Lord Prescott has said he had doubts about intelligence on Saddam Hussein's weapons programmes before the 2003 invasion of Iraq.
The ongoing inquiry has heard from the former deputy prime minister who dismissed some of the UK spy agencies' information about the Iraqi threat as "tittle tattle."
He has also described the intelligence about supposed weapons of mass destruction as "not very substantial".
Lord Prescott said conclusions in reports on Iraq prepared by the Joint Intelligence Committee (JIC) went beyond the evidence available.
He noted that the 2004 Butler Inquiry found the recommendations made to Ministers on the basis of pre-war intelligence about Iraq were "frankly wrong".
Lord Prescott also said he felt "nervous" about the notorious claim published in the Government's September 2002 dossier that Saddam could launch WMD within 45 minutes.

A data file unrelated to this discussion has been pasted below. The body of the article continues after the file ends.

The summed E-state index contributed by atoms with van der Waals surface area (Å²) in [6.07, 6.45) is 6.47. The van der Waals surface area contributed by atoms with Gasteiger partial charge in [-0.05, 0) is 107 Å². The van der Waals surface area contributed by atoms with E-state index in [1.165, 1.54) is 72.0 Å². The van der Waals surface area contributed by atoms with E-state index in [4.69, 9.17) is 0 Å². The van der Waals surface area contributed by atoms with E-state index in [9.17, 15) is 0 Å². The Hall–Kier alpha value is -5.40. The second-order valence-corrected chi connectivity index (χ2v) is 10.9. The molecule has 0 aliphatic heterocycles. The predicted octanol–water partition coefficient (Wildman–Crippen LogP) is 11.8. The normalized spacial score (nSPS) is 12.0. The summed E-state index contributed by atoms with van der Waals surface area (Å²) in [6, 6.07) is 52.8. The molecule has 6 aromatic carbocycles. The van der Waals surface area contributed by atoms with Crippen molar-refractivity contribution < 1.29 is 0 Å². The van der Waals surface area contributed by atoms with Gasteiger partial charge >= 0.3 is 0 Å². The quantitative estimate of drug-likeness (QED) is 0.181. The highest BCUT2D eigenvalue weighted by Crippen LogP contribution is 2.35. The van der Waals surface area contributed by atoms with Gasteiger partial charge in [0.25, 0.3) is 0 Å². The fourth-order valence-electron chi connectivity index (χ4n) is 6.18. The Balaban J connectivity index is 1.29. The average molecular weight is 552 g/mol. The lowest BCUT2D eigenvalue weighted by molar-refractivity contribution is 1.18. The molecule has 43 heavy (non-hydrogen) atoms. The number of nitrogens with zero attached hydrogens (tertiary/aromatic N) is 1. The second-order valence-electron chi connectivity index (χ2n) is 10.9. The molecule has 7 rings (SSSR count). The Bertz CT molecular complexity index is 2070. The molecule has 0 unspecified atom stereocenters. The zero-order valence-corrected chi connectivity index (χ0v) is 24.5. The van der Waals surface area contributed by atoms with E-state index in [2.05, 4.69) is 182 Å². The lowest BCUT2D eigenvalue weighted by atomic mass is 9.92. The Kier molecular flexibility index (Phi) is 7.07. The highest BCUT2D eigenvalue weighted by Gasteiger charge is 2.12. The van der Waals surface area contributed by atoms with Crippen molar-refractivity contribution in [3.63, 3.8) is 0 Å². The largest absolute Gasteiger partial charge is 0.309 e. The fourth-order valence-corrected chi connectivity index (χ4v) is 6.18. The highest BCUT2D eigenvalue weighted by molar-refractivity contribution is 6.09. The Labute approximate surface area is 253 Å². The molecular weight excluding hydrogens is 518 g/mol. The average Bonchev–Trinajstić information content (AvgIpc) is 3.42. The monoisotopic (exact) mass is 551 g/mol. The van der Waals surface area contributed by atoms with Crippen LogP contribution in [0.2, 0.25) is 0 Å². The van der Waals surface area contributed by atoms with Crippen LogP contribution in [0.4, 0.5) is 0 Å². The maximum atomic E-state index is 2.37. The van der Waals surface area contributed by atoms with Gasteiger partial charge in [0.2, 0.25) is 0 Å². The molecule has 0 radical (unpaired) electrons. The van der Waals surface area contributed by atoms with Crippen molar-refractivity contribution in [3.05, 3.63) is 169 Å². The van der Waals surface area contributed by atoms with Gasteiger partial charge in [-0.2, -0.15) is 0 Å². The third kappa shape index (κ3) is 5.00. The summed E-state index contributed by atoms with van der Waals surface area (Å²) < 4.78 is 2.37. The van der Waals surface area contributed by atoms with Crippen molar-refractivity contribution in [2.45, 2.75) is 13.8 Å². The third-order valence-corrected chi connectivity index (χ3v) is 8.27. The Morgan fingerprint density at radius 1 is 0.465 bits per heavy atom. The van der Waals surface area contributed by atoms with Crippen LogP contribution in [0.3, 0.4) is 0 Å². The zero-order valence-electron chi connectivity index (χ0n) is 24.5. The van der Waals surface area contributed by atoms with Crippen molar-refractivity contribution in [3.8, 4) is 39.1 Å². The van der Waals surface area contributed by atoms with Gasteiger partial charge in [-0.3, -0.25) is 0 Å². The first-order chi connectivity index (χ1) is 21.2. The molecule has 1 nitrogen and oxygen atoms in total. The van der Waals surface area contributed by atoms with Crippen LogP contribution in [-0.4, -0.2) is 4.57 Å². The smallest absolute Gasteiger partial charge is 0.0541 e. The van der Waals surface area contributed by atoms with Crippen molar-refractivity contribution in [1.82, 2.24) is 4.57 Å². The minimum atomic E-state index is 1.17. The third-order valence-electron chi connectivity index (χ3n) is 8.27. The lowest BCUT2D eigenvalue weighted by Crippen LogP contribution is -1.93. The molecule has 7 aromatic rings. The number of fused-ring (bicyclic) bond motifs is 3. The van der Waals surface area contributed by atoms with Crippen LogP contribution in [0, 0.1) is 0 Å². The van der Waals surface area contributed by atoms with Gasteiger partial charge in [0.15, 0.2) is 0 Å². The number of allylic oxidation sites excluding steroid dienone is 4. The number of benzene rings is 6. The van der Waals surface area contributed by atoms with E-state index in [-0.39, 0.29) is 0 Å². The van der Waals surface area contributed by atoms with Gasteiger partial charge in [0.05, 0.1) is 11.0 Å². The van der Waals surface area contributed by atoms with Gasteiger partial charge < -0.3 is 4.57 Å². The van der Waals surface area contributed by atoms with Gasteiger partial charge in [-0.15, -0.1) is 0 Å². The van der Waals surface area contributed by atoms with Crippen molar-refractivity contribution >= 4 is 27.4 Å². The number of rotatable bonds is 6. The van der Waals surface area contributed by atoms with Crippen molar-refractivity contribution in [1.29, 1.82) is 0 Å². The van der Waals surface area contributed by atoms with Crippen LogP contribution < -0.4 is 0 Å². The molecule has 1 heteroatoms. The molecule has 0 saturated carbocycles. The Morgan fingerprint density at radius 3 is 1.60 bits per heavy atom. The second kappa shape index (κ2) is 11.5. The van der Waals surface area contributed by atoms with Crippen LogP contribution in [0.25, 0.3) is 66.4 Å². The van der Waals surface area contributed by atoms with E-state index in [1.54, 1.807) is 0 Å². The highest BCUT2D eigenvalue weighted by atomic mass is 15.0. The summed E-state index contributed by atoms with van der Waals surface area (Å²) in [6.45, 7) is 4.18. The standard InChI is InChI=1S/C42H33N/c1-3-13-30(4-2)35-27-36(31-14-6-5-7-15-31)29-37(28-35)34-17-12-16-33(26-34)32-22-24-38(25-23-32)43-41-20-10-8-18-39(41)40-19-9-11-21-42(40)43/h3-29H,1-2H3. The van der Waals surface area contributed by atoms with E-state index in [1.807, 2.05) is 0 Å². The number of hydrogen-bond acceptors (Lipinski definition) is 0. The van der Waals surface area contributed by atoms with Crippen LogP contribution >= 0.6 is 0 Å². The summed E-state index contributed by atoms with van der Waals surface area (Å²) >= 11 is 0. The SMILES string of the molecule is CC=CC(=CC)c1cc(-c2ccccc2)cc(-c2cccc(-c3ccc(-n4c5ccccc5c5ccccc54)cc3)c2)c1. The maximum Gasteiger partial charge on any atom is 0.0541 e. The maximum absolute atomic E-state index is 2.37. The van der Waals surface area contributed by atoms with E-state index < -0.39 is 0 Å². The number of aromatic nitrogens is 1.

Referring to the JIC reports on Iraq, he told the inquiry: "When I kept reading them, I kept thinking to myself, 'Is this intelligence?'
"It's basically what you have heard somewhere and what somebody else has told somebody. Presumably that's how intelligence is brought about.
"So I got the feeling it wasn't very substantial, but it clearly was robust.
"As we knew more and more whether there was evidence of Iraq involved in weapons of mass destruction, the conclusions were a little ahead, I think, of what the evidence we had. Perhaps that's the way it is."